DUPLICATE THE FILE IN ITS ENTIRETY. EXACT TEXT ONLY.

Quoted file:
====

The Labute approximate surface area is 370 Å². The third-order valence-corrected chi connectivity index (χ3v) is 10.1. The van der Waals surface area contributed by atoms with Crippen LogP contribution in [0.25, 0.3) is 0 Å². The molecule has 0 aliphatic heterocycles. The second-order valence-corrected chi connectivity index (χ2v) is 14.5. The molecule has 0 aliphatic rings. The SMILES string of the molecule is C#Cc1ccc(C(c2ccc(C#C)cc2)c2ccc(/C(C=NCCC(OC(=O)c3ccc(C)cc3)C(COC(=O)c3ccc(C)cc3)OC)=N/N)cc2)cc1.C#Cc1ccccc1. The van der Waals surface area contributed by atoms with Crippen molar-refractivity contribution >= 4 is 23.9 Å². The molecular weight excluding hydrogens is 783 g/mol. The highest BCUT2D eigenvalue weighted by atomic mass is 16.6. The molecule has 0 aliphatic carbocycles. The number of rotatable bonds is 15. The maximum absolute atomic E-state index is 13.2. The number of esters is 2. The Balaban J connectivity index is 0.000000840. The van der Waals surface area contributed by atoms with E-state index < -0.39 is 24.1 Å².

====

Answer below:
The Labute approximate surface area is 370 Å². The third-order valence-corrected chi connectivity index (χ3v) is 10.1. The van der Waals surface area contributed by atoms with Crippen LogP contribution in [0.25, 0.3) is 0 Å². The molecule has 0 aliphatic heterocycles. The second-order valence-corrected chi connectivity index (χ2v) is 14.5. The molecule has 0 aliphatic rings. The SMILES string of the molecule is C#Cc1ccc(C(c2ccc(C#C)cc2)c2ccc(/C(C=NCCC(OC(=O)c3ccc(C)cc3)C(COC(=O)c3ccc(C)cc3)OC)=N/N)cc2)cc1.C#Cc1ccccc1. The van der Waals surface area contributed by atoms with Crippen molar-refractivity contribution >= 4 is 23.9 Å². The molecular weight excluding hydrogens is 783 g/mol. The highest BCUT2D eigenvalue weighted by atomic mass is 16.6. The molecule has 0 aliphatic carbocycles. The number of rotatable bonds is 15. The maximum absolute atomic E-state index is 13.2. The number of esters is 2. The Balaban J connectivity index is 0.000000840. The van der Waals surface area contributed by atoms with E-state index < -0.39 is 24.1 Å².